By Ross Haxton, Creative & Brand Services Director
Sustainability in the workplace has never been more important. Our world is in the midst of one of its most challenging periods in recent memory. From global pandemics to the increasing issues surrounding sustainability, it’s never been more critical for businesses to take the lead in reducing their carbon footprint and the amount of waste generated.
Following on from our articles on Back to work post -COVID and Workplace design – Five Key Trends, we are now exploring different sustainability requirements in the workplace, and five ways you can build sustainability into your workplace strategy. These initiatives will contribute to increased efficiency in your operations, and a significant improvement in the happiness of your workforce.
COVID has forced us to rethink the workplace – on a positive note, it provides an opportunity to embrace change and put sustainability at the heart of your operations.
Some solutions may be more achievable than you think.
COVID has clearly had a significant impact on the workplace. Organisations that didn’t have a remote working system in place have been forced to implement those systems rapidly.
In the not too distant future, the world will return to a new normality, but this won’t mean the end of specific systems that were set up during this time. Measures such as remote working have already contributed to a more sustainable workplace, from a reduction in energy and water consumption to reduced travel and a more balanced work life for employees.
Regulations have changed so much – from sanitisation to social distancing – that for some companies, it has become inefficient to pursue office operations. We know that office space will be scaled down and that workplace must become more appealing in order to attract the workforce back.
Small changes to everyday operations can have a significantly amplified effect within the workplace, when it comes to creating a greener working environment.
Current and potential employees (sustainability is high on the agenda of most Millennials) will notice the forward-thinking changes made, making it a more attractive place to work. In the longer term you will find that you’re able to engage better with your existing employees and secure new talent.
Many of these smaller initiatives revolve around human behaviour so think about introducing a monthly competition for employees to help set new habits.
Technology is used to enable communication, increase the efficiency of workforces around the world and can be utilised to significantly reduce the carbon footprint of your workspaces.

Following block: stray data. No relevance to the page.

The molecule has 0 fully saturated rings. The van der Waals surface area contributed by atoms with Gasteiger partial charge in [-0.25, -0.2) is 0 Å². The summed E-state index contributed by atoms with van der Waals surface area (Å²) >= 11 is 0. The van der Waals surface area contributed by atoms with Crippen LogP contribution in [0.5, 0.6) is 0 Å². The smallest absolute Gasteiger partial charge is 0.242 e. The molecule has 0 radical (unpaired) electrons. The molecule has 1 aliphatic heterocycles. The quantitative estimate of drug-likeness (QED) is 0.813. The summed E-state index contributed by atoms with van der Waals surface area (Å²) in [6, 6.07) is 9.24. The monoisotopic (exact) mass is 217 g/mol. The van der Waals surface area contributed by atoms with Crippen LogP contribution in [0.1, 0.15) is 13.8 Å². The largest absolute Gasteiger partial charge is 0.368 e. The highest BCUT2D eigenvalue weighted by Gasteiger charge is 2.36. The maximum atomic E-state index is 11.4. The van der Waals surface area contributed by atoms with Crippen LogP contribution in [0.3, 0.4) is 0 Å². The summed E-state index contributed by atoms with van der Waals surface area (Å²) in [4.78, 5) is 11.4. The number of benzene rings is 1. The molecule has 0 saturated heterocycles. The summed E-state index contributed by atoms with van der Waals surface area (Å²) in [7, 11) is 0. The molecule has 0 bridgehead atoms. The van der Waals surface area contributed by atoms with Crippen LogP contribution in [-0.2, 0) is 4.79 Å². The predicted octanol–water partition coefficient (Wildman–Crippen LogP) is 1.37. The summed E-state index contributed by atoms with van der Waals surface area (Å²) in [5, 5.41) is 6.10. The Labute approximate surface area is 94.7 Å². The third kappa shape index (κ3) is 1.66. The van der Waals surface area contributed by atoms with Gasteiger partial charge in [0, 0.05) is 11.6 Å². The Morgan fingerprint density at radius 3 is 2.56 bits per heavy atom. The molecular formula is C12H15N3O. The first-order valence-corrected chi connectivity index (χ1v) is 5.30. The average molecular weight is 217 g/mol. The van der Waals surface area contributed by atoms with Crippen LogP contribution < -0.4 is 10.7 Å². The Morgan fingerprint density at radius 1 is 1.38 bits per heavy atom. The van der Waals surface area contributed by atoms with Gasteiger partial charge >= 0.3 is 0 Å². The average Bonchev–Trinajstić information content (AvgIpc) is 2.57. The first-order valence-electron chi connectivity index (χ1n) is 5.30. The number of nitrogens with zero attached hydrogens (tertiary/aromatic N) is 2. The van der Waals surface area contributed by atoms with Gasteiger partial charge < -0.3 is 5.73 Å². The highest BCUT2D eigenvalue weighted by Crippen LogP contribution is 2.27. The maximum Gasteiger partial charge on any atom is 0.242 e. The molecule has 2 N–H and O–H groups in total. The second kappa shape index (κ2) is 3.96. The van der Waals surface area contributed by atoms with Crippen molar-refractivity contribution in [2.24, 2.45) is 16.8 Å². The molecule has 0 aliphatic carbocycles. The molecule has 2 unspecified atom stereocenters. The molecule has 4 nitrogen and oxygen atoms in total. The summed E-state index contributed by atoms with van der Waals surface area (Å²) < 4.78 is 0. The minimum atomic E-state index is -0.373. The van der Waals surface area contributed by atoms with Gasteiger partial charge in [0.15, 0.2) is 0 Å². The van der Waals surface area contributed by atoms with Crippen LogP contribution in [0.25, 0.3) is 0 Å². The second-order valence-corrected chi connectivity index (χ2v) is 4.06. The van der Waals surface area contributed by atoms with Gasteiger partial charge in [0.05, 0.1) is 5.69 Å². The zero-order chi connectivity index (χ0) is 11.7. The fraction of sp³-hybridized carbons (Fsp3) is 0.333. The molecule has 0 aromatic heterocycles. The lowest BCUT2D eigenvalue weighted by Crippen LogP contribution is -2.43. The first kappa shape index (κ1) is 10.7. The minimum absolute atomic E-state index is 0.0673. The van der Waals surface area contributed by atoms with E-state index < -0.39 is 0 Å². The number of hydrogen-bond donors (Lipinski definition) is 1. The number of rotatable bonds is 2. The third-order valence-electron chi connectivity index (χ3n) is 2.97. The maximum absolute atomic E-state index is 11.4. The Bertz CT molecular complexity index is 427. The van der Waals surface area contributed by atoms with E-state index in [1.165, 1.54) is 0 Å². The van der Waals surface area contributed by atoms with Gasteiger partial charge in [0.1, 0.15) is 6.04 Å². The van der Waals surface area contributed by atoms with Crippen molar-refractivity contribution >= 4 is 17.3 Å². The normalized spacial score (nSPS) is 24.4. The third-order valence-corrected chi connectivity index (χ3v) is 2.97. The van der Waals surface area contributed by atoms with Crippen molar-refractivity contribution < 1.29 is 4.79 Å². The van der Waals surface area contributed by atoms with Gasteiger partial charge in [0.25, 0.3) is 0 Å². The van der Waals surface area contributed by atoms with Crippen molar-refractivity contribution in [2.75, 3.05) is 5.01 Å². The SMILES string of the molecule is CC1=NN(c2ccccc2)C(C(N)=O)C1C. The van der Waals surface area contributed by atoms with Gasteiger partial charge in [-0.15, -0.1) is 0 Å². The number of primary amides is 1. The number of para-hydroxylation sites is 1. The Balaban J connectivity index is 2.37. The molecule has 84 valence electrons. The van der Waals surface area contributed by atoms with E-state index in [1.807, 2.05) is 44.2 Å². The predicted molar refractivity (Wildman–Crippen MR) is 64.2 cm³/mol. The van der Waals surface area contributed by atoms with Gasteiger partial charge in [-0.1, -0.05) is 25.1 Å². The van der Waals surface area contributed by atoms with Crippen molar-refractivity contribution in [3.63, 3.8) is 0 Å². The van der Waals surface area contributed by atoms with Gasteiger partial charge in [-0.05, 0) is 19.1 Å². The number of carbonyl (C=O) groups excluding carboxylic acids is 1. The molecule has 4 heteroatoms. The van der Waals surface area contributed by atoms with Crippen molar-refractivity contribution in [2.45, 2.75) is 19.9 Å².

Systems such as Nest and Hive provide complete control over the temperature control in your premises; automatic lighting sensors prevent the waste of energy and collaboration technology has reduced the requirement for unnecessary travel for meetings.
Some types of software and technology are more costly than others but the long term benefits and savings make them worthy of investment. Technology of this kind has never been more accessible, and there has also never been a better time to consider incorporating them into your workplace strategy.
For longer term solutions, Facilities Managers are now looking at alternative sources of power.
Creating a sustainable workplace is about more than just reducing your consumption. In addition to a focus on conserving resources and reducing emissions, biophilic design is a proactive way to create a healthier workplace for everyone and inject a new lifeforce into your spaces.
By adorning offices with natural furnishings like plants and foliage, you’ll be taking steps to increase the amount of oxygen and quality of air in the atmosphere of your offices. Natural décor has also been proven to reduce stress and increase productivity.
Businesses have a genuine duty of care to their employees, and more organisations are taking a proactive approach in ensuring that their place of work is attractive and healthy.
The utilisation of biophilic design, along with other facilities like standing desks and hydration points, will significantly increase the attractiveness of the workplace, helping to draw back your employees and keep them well.
Eco-friendly design and sourcing is about using sustainable materials from environmentally friendly suppliers, as well as using innovative eco materials.
We pride ourselves on selecting materials from manufacturers that have long lifecycles and can be recycled and reused. When introducing workplace branding, we strive to use recyclable materials and often refurbish, rather than replace. Workstations can be easily upcycled, much in the same way that home furniture is.
Think durability and longevity when it comes to selecting your furniture:
If you do need to replace items, then recycle rather than send to landfill.
In terms of supply chain, consider the environmental credentials of your vendors- do they have credible sustainability goals and adhere to environmental standards? When sourcing items, aim to resource them locally wherever possible.
In addition to materials selection, interior design can also play an instrumental role, drawing on nature and incorporating outdoors spaces into office design. For example, we helped Arla Foods to actively display their environmental commitments in a comprehensive workplace branding programme at their head offices in Denmark and Sweden.
As one of your largest physical assets, the workplace, be it an office or an industrial site, offers one of the greatest opportunities to contribute to your company’s carbon neutral status.
If you are considering a change in your workplace format, then now is the time to incorporate sustainability into your workplace strategy, We’d be delighted to help with free advice to get you started.
Find out more about our work with clients such as FedEx, HSBC, Coca-Cola, Nokia and Alitalia, to name a few.
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